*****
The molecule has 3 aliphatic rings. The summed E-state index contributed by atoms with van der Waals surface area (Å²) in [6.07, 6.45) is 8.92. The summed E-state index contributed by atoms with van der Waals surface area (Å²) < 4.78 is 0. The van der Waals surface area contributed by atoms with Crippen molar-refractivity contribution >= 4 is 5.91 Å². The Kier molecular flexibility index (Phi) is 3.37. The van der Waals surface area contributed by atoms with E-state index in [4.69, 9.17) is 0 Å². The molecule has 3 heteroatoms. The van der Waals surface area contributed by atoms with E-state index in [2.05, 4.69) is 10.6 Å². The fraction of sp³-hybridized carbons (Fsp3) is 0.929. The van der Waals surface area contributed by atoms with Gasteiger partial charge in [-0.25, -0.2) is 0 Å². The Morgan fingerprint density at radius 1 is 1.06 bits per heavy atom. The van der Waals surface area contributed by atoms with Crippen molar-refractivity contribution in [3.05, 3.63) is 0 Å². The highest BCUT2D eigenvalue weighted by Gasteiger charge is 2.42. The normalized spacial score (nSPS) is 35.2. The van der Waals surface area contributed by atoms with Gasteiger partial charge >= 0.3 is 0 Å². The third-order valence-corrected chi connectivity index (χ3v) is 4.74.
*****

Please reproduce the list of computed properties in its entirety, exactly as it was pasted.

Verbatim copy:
The molecule has 3 aliphatic rings. The summed E-state index contributed by atoms with van der Waals surface area (Å²) in [6.07, 6.45) is 8.92. The summed E-state index contributed by atoms with van der Waals surface area (Å²) < 4.78 is 0. The van der Waals surface area contributed by atoms with Crippen molar-refractivity contribution >= 4 is 5.91 Å². The Kier molecular flexibility index (Phi) is 3.37. The van der Waals surface area contributed by atoms with E-state index in [4.69, 9.17) is 0 Å². The molecule has 3 heteroatoms. The van der Waals surface area contributed by atoms with E-state index in [2.05, 4.69) is 10.6 Å². The fraction of sp³-hybridized carbons (Fsp3) is 0.929. The van der Waals surface area contributed by atoms with Gasteiger partial charge in [-0.25, -0.2) is 0 Å². The Morgan fingerprint density at radius 1 is 1.06 bits per heavy atom. The van der Waals surface area contributed by atoms with Crippen molar-refractivity contribution in [3.05, 3.63) is 0 Å². The highest BCUT2D eigenvalue weighted by Gasteiger charge is 2.42. The normalized spacial score (nSPS) is 35.2. The van der Waals surface area contributed by atoms with Gasteiger partial charge >= 0.3 is 0 Å². The third-order valence-corrected chi connectivity index (χ3v) is 4.74.